My son, for instance, does not have a special talent that can be showcased and that would impress upon society the worthiness of his life. Is his life less important?

The virtuoso is obviously the exception, one in a thousand, or ten thousand. Is abortion morally wrong, then, because we want the exception? Does this not imply, even if subtly, that we will live with the average so that we can have the exceptional?

Final thoughts:

This article’s intent is not to promote “pro-life” or “pro-choice” views. It’s more about how our experiences color what we read and hear, and force us to see things we didn’t before. Sometimes, our experiences reinforce our views. Other times, they cause us to change them.

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How Much Is My Son’s Life Worth?

The price we put on any life is never its real value

Photo by Jeremy Thomas on Unsplash

Many years after 9/11, I read an article in The New York Times (Putting a Price of the Priceless: One Life, September 9, 2007) about how families of 9/11 victims were compensated. As I was reading it, it soon became clear that, given my son Diego’s autism and intellectual disability, his life would have been cheap.

The way the compensation fund was structured, all male victims got the same amount of money for “pain and suffering,” but different amounts based on: a) whether the person was married and had children, b) income and occupation, and, c) life insurance payments. Diego would have gotten nothing for a, and the minimum for b (“no income” victims got $788,022 while the highest earners received $6,379,288).

It was distressing at first, but the more I thought about it, the more I realized the information shouldn’t have surprised me. After all, the case of the 9/11 fund is just one example of the myriad parameters, formulas and charts that society has come up with, through the ages, to assign a monetary value to a person’s life. 

The practice of putting a “price” on human life is an old one. About 3,800 years ago, the Code of Hammurabi assigned the free-born woman’s fetus a value of 10 shekels and the slave woman’s 2 shekels. We can’t know how the Babylonians came up with these numbers, but they clearly valued the free-born fetus five times more than the slave-born.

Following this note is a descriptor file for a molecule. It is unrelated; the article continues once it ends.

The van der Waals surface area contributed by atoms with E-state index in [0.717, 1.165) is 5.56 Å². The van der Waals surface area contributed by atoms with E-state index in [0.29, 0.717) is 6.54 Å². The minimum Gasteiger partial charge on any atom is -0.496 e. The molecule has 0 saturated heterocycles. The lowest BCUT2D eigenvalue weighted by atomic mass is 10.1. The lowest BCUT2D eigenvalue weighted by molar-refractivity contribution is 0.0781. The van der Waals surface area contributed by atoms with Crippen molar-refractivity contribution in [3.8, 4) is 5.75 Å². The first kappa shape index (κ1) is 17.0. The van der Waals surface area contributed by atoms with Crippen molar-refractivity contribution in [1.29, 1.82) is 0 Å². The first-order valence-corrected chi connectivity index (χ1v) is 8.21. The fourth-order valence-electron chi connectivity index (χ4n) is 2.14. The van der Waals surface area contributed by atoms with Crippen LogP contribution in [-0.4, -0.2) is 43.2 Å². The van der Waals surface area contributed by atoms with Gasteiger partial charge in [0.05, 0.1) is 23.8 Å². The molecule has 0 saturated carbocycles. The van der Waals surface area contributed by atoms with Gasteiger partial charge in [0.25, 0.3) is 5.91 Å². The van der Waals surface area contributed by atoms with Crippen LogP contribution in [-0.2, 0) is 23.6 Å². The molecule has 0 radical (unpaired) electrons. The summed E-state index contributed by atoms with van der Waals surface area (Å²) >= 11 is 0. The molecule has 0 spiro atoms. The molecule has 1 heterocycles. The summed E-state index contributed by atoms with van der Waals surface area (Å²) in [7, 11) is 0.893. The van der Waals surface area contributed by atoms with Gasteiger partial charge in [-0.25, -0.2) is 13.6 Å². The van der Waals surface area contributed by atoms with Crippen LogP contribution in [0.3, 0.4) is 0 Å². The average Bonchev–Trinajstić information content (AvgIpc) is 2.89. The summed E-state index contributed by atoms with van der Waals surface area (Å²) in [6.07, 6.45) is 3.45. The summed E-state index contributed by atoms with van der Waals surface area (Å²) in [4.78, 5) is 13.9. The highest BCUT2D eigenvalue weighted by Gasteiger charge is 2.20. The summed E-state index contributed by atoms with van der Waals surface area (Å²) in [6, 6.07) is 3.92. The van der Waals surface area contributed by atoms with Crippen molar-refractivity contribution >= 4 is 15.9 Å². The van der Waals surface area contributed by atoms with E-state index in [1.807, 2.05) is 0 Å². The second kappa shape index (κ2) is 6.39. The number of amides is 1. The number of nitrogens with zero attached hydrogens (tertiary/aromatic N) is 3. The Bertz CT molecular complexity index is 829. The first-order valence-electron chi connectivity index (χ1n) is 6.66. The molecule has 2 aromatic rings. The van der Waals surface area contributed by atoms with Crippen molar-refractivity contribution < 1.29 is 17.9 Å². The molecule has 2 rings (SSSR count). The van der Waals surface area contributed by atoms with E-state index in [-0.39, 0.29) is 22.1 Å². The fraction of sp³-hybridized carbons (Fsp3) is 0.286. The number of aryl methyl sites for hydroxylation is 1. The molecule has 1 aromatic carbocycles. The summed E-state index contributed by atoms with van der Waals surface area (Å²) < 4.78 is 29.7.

Today, juries, actuaries, economists and the military routinely put a price on life when calculating compensation for relatives of victims of wrongful deaths. So do life insurance companies and their clients when deciding on life insurance premiums or how much insurance to take out. My husband and I are great examples of this!

Even kidnappers make a monetary calculation when deciding what ransom to ask for. And the calculus is not always about how much money the victim has, but on how valuable he or she might be to those who would pay. The case of John Paul Getty’s grandson comes to mind.

Yet ask people, “Are some lives worth more than others?” and most will quickly look at you like you’re crazy or insensitive to think the answer could be anything other than “Of course not!” 

We don’t easily see that this answer contradicts what we say and do. 

For instance, I once overheard my aunt comment about a good friend who had recently passed away: “He was worth more dead than alive.” My aunt (who has since passed away also) was the sweetest woman ever. She was just being sarcastic about the huge insurance payouts the family was getting. Still, the comment shows that -consciously or not- we assess the value of a life in terms of money.

When my sister-in-law’s grandmother, Rose, was in her nineties, there were frequent kidnappings in Caracas, where she lived. Rose used to say that, were she ever taken, she’d tell the kidnappers her family had strict orders not to pay more than $500. 

Still, it is oddly disquieting to ponder or discuss the death of a loved one, let alone what the person’s death could mean, financially, for you. I’ve experienced this distress when talking with my siblings about our parents, who are healthy but will presumably go before us, or when discussing life insurance with my husband.

And I experience it now as I write about the payouts given to relatives of 9/11 victims and how they would have applied to Diego, given his disability. 

Emotions aside, the conclusion is clear: from an economic perspective, Diego’s life is not very valuable. Moreover, because he gets money from the state and federal governments through various programs, because he doesn’t pay income taxes and likely never will, some might find that his life has negative value. 

Is Diego a drain on society? Is his life worth less than the lives of his non-disabled, wage-earning peers? 

In the realm of actuarial calculations informing insurance and other types of compensation, his life is undeniably worth less. In other ways that matter, really matter, it is not.

Diego adds immensely to many people’s human experience and even productivity in ways that aren’t accounted for in dollar terms. Diego motivates people to be and to do better, starting with those at the core of his existence and radiating outward to his community and beyond. 

Moreover, his life is infinitely valuable to at least two people: his parents. And, it’s enough for a life to be infinitely valuable to just one person for it’s value to be, well, infinite.